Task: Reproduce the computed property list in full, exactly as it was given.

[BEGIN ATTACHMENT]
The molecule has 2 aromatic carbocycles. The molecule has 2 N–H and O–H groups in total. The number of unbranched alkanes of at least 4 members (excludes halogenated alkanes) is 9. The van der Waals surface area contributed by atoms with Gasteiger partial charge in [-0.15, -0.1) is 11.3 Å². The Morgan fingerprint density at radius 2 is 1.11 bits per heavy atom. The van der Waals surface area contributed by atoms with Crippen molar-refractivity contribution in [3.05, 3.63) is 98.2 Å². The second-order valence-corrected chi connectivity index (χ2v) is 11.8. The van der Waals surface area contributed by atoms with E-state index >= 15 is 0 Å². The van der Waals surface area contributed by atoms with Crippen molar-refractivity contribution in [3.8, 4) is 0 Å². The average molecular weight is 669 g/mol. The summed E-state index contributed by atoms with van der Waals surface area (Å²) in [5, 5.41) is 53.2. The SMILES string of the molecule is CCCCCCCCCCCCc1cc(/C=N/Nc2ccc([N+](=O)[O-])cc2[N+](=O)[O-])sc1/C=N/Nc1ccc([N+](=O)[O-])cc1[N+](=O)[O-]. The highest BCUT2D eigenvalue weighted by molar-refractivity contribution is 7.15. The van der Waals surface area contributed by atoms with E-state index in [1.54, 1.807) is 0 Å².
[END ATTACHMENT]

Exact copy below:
The molecule has 2 aromatic carbocycles. The molecule has 2 N–H and O–H groups in total. The number of unbranched alkanes of at least 4 members (excludes halogenated alkanes) is 9. The van der Waals surface area contributed by atoms with Gasteiger partial charge in [-0.15, -0.1) is 11.3 Å². The Morgan fingerprint density at radius 2 is 1.11 bits per heavy atom. The van der Waals surface area contributed by atoms with Crippen molar-refractivity contribution in [3.05, 3.63) is 98.2 Å². The second-order valence-corrected chi connectivity index (χ2v) is 11.8. The van der Waals surface area contributed by atoms with E-state index >= 15 is 0 Å². The van der Waals surface area contributed by atoms with Crippen molar-refractivity contribution in [3.8, 4) is 0 Å². The average molecular weight is 669 g/mol. The summed E-state index contributed by atoms with van der Waals surface area (Å²) in [5, 5.41) is 53.2. The SMILES string of the molecule is CCCCCCCCCCCCc1cc(/C=N/Nc2ccc([N+](=O)[O-])cc2[N+](=O)[O-])sc1/C=N/Nc1ccc([N+](=O)[O-])cc1[N+](=O)[O-]. The highest BCUT2D eigenvalue weighted by molar-refractivity contribution is 7.15. The van der Waals surface area contributed by atoms with E-state index in [1.54, 1.807) is 0 Å².